• by Anonymous Coward on Sunday July 21, 2013 @09:28AM (#44341657)

    No, no they weren't. See it wasn't asymmetric power in those days. Anyone could carry the same gun(s) and keep the power balanced between authority and citizenry. Today, not so much.

  • by shinobiX (28155) on Sunday July 21, 2013 @09:29AM (#44341667) Homepage

    Your subject line and message content say opposite things. Hey, you'll be right either way! I see what you did there.

    you might want to consider reading things before posting.

    "And it's only going to get worse" = going to get worse

    "And it's only going to get worse, Before things improve" = going to get worse

    "Before things improve, they will get worse." = going to get worse

    no matter how you read it the subject and body agree.

  • Re:IRS Too? (Score:4, Informative)

    by Anonymous Coward on Sunday July 21, 2013 @09:58AM (#44341847)

    As an american I watched in disgust as the brits did nothing for 25 minutes as one man hacked up another in the middle of the street while being recorded. In the end special police units with guns had to be called and they still used the same amount of overkill american police use.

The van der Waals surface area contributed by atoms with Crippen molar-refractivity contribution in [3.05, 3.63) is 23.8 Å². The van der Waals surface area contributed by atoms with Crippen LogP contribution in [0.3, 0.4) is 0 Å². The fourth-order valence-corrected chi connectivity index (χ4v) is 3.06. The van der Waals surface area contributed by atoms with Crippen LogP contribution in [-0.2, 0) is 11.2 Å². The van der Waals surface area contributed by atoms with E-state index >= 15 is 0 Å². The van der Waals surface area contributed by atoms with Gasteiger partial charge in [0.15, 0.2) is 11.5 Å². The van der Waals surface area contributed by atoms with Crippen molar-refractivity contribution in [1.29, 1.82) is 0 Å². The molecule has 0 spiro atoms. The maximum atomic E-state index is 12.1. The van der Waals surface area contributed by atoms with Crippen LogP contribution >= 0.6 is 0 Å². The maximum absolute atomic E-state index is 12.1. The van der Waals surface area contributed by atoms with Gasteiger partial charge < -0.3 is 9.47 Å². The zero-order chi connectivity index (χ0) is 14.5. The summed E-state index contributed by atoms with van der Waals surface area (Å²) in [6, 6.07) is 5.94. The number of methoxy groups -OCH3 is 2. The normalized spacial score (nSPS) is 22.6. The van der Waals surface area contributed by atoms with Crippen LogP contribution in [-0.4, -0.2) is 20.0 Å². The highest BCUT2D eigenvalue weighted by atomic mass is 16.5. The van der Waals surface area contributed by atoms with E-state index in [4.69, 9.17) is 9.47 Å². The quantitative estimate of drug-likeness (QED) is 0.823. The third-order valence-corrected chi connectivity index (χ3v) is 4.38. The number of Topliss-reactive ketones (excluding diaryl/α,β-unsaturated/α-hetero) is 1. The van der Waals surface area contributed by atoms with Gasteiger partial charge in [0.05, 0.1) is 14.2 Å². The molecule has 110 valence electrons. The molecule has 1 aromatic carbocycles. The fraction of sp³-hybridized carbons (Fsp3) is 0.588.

Which is scarier?

    The American system by far. Did you notice the asshole didn't have a gun? And did you notice that the police didn't shoot any innocents? Compare and contrast this situation with the Christopher Dorner killings. During that fiasco, the LAPD tried to extrajudicially execute an elderly lady and her daughter (100 shots fired) for simply having a similar car to Dorner near where he lived.

  • by ebno-10db (1459097) on Sunday July 21, 2013 @10:09AM (#44341901)

    Notice how swat usage skyrockets within a decade of the US Army replacing the M14 with the M16, a true assault rifle.

    The M-14 was a fully automatic weapon that fired a large 7.62x51mm cartridge. By comparison the M-16 is a pop gun firing a 5.56x45mm cartridge. They switched because the M-14 and its ammo are heavy. Many people who were around at the time objected because they felt the M-16 lacked firepower.

    theoretical is 875-1000 rpm for the M16